• Not nice to use either

    We've also had fun with it, and it certainly doesn't mix well when you have different versions of Dot-Net on a server.

    The collaboration feature is a joke to use. The discussion groups are terrible. Why couldn't people just stick with something that's been around for a couple of decades, but is an open standard and does more than these tools do - NNTP? Try navigating around a discussion thread in Sharepoint that has more than (say) 2 or 3 posts in it.

    Windows software is not easy to install or use. It needs an administrator who knows about Windows. Maybe you assume every enterprise has one, but I've seen a number of people put into this situation gettting into all sorts of trouble.
  • Facile Analysis and the wrong products evaluated to boot

    Article is total FUD.

    The proper comparision should have been between Lotus QuickPlace and Sharepoint - not Notes/Domino vs SharePoint. Your comparision is like comparing the Queen Mary to a half-deflated zodiac....

    Read about QuickPlace here -

    An honest eval between QuickPlace and Sharepoint would see SharePoint exposed for the dog it is - nothing more than a crippled IIS install and a retard-dimbulb search engine pointed at a 'Doze file server - gag!

    Hang your heads in shame!
  • Notes/Domino is VERY Futureproof

    I agree with the parent post but want to point out that the compatibility of Notes apps between releases is really quite extraordinary, and I've never seen it equalled in any other application.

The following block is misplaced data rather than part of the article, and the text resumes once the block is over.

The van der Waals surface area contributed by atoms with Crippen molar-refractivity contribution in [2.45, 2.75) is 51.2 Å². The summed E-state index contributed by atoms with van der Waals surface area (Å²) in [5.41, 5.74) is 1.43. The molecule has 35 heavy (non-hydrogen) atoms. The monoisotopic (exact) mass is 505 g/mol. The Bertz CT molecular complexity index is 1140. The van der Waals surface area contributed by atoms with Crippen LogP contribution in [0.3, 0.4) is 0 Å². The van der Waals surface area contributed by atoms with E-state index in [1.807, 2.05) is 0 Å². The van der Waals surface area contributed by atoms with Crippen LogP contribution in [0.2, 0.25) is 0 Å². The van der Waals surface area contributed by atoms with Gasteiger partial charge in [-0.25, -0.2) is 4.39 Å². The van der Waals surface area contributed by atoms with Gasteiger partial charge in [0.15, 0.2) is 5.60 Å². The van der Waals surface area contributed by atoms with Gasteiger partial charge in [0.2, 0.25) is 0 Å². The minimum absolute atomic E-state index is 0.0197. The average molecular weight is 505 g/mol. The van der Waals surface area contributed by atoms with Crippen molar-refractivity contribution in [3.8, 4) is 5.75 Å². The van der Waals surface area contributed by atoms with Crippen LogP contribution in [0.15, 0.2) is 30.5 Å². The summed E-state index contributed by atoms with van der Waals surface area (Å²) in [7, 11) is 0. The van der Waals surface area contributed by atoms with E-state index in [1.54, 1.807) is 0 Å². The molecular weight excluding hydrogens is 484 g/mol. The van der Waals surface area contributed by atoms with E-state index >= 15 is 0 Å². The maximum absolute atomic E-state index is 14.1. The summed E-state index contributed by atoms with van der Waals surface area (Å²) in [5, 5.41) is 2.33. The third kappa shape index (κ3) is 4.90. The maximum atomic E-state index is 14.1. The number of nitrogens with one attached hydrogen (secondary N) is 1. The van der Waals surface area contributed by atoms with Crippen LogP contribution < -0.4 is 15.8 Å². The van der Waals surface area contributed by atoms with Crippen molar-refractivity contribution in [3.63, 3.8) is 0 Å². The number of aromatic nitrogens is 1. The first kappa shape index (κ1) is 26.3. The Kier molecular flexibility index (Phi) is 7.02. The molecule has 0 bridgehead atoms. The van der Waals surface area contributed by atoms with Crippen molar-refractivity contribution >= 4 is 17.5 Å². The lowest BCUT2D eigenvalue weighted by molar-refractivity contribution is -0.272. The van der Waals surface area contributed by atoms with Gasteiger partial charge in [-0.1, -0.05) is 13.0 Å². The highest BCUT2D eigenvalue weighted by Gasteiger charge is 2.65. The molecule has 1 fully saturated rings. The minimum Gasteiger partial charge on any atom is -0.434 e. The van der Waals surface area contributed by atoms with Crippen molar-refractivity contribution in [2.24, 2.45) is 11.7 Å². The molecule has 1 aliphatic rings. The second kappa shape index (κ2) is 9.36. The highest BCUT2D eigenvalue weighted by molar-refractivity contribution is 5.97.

I have R4 apps running in R7 right now, with no development work needed to make them fully usable in the new release. That's 3 versions ahead of initial realease and they're still working exactly as intended.
    I've heard stories of R3 apps which are still in use today as well.

    IBM has publicly committed to keeping all of the current Notes/Domino applications working in Hannover and beyond, and I think their track record proves they will do it.
  • Take a free 45-day spin with QuickPlace!

    IBM offers a free try out of hosted QuickPlace for 45 days -

    Ever install QuickPlace? It takes 10 minutes tops! This is one of the most amazing products Big Blue has ever offered. Too bad IBM wants so much money for it.
  • IBM Lotus Workplace

    The comparison should be between the IBM Lotus Workplace Portal products and MS Sharepoint, not Notes/Domino and Sharepoint. Did you consult with IBM Marketing or anyone from IBM before deciding which products you cared to compare to Microsoft's?
  • Terrible article

    This article is very poorly researched, and as already commented on, this is the worng comparison anyway
  • Document Management

    I have managed a migration from Notes to Sharepoint in the last 9 months, and out of the box, you need to buy Domino.Doc if you produce documentation on the Lotus side. On the Microsoft side, there is no off-the-shelf document control solution. Sharepoint fails to deliver the necessary functionality for appropriate access control, audit trail, workflow/approval, lifecycle management, and is only marginally capable of version control. For robust document and record management, Sharepoint is simply inadequate
  • Yes it was the wrong comparison